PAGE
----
2012 VOX Contemporary Opera Lab
New York City Opera/OPERA America New Works Forum
8th November, 2012
What isn't opera?
The VOX Contemporary American Opera Lab plays a critical role in presenting excerpts from new operas to an increasingly large audience, in the hope that they will appeal to those in a position to produce the works in their entirety. VOX boasts a remarkably high success rate with 40% of their showcased works going on to be professionally produced. VOX’s 13th showcase on Thursday night at the Skirball Center included excerpts by James Stepleten, Evan Meier, Osnat Netzer, Moto Osada, Christopher Weiss and John Zorn. It was an inspiring evening, but also somewhat puzzling, as there were two submissions which would not pass my own baseline definition of opera. More on that later.
James Stepelton’s adaptation of Kate Chopin’s novel The Awakening was perhaps the least successful offering of the evening. The composer apparently rejected three librettists before settling on Andrew Joffe. My advice would have been to keep looking. The libretto was desperately simplistic, repetitive and far too explanatory. As the character of Edna drowns herself at the end of this work, not only do composer and librettist employ the twee device of having the ocean call her name, (what is it about a baritone singing “Edna, Edna!” at octave intervals that evokes the ocean?) but Joffe has her describing her surroundings, explaining what she is doing instead of telling us how she is feeling. In a full staging, we would not need the scenes to be described thus:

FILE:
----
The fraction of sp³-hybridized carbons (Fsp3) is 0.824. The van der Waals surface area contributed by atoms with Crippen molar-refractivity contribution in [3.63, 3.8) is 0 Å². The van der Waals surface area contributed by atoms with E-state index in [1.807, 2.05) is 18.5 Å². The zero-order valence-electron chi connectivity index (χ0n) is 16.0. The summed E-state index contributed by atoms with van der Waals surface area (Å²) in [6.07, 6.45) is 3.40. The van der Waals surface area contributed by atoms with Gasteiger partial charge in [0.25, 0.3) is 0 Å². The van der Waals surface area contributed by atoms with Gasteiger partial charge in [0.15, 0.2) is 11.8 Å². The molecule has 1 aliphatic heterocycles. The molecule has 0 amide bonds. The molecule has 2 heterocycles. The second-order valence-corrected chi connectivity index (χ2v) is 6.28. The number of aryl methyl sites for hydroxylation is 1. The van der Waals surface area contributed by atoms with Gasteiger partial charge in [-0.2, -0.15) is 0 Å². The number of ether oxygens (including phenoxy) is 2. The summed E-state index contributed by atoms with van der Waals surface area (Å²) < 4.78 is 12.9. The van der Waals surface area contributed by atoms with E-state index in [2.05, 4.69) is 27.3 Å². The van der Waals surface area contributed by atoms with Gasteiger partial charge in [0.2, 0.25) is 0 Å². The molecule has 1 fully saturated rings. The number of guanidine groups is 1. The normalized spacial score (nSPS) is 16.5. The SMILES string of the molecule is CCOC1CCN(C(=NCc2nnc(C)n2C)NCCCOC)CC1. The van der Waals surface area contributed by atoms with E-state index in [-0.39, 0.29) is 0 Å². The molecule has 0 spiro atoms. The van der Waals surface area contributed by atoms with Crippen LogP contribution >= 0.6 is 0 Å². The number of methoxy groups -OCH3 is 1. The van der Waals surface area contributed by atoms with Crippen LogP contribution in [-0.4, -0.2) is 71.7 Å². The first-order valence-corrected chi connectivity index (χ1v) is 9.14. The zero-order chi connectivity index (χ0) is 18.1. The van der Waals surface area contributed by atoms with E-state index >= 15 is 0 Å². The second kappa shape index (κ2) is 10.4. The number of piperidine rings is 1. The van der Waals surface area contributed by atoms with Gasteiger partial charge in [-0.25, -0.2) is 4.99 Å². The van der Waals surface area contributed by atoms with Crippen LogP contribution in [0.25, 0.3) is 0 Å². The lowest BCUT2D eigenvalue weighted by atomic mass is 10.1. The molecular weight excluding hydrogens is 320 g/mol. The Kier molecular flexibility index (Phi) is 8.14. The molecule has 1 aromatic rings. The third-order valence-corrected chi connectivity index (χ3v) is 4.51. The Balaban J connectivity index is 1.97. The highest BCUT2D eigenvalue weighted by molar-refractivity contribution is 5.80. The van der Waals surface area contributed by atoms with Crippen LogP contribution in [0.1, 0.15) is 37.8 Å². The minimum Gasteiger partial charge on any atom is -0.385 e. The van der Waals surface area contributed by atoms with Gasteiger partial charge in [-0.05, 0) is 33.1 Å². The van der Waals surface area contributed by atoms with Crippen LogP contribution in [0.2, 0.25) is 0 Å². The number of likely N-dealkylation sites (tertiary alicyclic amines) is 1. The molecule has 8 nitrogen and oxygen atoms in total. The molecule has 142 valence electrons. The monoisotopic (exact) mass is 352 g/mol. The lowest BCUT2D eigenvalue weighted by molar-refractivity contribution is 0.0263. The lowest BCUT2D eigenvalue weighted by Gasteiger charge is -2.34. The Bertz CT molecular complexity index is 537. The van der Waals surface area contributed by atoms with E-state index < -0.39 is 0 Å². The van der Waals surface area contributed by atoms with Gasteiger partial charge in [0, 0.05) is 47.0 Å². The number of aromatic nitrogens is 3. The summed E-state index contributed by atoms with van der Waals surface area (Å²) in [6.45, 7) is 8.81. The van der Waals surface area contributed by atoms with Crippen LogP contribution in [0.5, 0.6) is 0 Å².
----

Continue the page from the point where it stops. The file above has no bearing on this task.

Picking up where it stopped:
“Here I am again
Where it all began
And the sea
Where first I rose
And was awakened”
“ … Here I stand
Naked before the sea
A newborn creature in a newborn world”
Stepleton’s music did the singers no favors. He utilized the extreme top of the vocal range to an excessive degree and wrote relentlessly long lines in the passaggio. There was seldom any rhythmic support for the vocal line within the orchestration, which would lead to a logistical problem were the work to be staged. If a meter changes in silence, what choice does the singer have but to be glued to the conductor for the next entry?
Evan Meier’s The Last Act of Revolution is based around the suicide of Red Army Faction militant Ulrike Meinhof. Meier shows some real finesse in his underscoring of the vocal writing. His music has a consistent pulse which does not draw unnecessary attention to itself. The vocal writing is at the forefront, as it should be. I would have liked some more variety in terms of note value. Ending every expansive line with a long, held note is tiring for the singer, and begins to interfere with the comprehension of the text. However, Meier does mix it up in other ways; there are welcome moments of unison singing and a full use of the middle and bottom of the vocal range.
The libretto by Luke Richmond was at its strongest when not being explanatory. The better moments rang true as conversation between comrades, the weaker moments used the dialogue to try and educate us too much. As with the previous work, I would encourage this librettist to imagine all that a good stage production could achieve for him, without him having to waste precious words and turn his characters into tour guides or plot-pointers.
The Wondrous Woman Within, by Osnat Netzer, was all that she intended it to be, as described in her brief introduction video. Based on the play of the same name by Hanoch Levin, this presentation was the epitome of charm. Netzer’s music is the definitively modern, in that it creates a new soundscape. Of course, we have heard orchestration employing accordion, found objects and ukuleles before, but Netzer’s use of them seems to transport us to a setting which is both evocative of the ridiculousness of the human condition, and anchored in the mundane. We can easily picture not just one staging of the work, but any number of settings, interpretations and castings. This to me defines this piece as art — its capacity for infinite reinterpretation.